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apply: State â€“> State â€“> State, so we should maybe rename the function combine.

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Letâ€™s dreamÂ

Letâ€™s imagine we have a combine operation closed on State.

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Now, event sourcing goes from:

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decide: Command â€“> State â€“> Event list

apply: State â€“> Event â€“> State

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to:

decide: Command â€“> State â€“> Event list

convert: Event â€“> State

combine: State â€“> State â€“> State

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the previous apply function is then just:

apply state event = combine state (convert event)

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and fold distribution gives:

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**fold apply emptyState events = fold combine emptyState (map convert
events)Â **

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(where map applies the convert fonction to each item of the events list, as does .Select in Linq)

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The great advantage here is that we map then fold which is another name for reduce !

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Application of events can be done in parallel by chuncks and then combined !

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Is it just a dream ?Â

Surely not.

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Most of the tricky decisions have been taken in the decide function which didnâ€™t change. The apply function usually just set state members to values present in the event, or increment/decrement values, or add items to a listâ€¦ No business decision is taken in the apply function, and most of the primitive types in state members are already monoids under there usual operationsâ€¦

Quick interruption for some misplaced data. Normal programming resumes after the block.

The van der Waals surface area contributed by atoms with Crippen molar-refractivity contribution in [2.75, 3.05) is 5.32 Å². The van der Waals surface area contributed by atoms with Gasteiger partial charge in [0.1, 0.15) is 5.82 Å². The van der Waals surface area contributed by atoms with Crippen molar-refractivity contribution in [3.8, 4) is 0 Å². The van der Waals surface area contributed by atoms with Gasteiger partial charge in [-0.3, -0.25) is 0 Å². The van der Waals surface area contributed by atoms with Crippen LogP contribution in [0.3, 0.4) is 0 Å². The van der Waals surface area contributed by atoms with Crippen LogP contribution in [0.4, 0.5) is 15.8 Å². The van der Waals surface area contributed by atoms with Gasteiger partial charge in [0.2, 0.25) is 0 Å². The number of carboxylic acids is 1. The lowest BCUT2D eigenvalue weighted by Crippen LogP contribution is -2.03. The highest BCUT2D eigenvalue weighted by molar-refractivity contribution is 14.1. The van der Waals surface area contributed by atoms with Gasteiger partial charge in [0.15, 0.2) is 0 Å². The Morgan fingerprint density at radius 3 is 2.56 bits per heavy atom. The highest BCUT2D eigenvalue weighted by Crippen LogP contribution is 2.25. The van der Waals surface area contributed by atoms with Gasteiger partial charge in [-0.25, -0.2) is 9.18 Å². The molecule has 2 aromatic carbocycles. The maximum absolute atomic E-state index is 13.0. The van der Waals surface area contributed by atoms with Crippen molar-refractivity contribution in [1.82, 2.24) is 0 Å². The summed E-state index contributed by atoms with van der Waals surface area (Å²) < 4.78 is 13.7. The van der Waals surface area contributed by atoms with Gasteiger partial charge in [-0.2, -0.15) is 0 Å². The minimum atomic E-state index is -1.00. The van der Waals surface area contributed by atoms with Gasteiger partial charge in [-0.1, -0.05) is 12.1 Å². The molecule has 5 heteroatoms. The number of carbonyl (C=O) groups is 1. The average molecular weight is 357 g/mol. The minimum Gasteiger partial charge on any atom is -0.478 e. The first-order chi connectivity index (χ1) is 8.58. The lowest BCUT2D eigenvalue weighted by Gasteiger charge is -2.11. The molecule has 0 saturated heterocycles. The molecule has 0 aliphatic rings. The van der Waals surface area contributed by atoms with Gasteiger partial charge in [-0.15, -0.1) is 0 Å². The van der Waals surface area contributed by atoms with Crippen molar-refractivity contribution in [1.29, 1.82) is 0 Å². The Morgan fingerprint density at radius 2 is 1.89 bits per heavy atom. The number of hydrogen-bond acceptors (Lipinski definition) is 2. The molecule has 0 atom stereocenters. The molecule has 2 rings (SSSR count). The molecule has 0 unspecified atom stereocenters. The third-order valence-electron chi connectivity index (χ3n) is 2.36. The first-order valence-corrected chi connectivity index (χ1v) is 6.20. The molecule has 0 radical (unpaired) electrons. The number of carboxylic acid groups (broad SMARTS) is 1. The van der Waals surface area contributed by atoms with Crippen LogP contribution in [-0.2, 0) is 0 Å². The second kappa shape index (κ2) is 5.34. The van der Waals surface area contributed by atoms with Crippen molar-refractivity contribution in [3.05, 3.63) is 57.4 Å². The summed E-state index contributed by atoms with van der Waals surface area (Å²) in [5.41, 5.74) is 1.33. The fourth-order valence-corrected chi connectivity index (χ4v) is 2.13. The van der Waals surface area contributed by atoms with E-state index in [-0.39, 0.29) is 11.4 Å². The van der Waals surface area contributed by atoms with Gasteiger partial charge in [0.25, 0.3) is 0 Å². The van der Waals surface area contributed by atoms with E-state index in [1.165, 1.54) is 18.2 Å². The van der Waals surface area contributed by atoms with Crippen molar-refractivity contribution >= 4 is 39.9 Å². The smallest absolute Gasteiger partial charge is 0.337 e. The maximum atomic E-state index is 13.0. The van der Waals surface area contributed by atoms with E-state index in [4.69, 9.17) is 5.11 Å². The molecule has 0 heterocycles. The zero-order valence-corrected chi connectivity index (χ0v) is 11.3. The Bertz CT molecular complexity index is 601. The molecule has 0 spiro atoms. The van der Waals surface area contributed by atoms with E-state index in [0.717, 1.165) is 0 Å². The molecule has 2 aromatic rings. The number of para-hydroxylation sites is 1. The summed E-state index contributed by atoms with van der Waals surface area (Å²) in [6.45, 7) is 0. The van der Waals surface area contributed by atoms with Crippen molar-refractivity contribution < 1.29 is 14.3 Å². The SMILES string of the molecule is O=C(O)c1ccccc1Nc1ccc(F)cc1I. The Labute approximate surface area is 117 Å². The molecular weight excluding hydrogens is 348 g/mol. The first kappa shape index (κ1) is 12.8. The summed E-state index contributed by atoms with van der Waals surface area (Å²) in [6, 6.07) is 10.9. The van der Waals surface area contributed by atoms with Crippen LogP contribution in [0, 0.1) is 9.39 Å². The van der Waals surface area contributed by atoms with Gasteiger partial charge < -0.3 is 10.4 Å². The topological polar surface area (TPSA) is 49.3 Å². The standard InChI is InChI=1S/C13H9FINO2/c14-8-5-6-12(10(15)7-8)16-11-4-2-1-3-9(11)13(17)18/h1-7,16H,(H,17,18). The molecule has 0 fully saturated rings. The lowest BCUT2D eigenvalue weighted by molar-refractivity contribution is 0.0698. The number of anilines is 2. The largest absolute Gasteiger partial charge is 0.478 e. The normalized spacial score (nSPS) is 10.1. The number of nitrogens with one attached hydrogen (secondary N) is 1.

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And a group (tuple, list..) of monoid is also a monoid under a simple composition:

if (N1,*,n1) and (N2,Â¤,n2) are monoids then N1 * N2 is a monoid with an operator <*> ( (x1,x2) <*> (y1,y2) = (x1*y1, x2Â¤y2)) and a neutral element (n1,n2)â€¦

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To view it more easily, the convert fonction converts an event to a
**Delta**, a difference of the State.

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Those delta can then be aggregated/folded to make a bigger delta.

It can then be applied to a initial value to get the result !

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The idea seams quite interesting and I never read anything about this.. If anyone knows prior study of the subject, Iâ€™m interested.

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Next time weâ€™ll see how to make monoids for some common patterns we can find in the apply function, to use them in the convert function.

Categories: Architecture, Requirements

Categories: Architecture, Requirements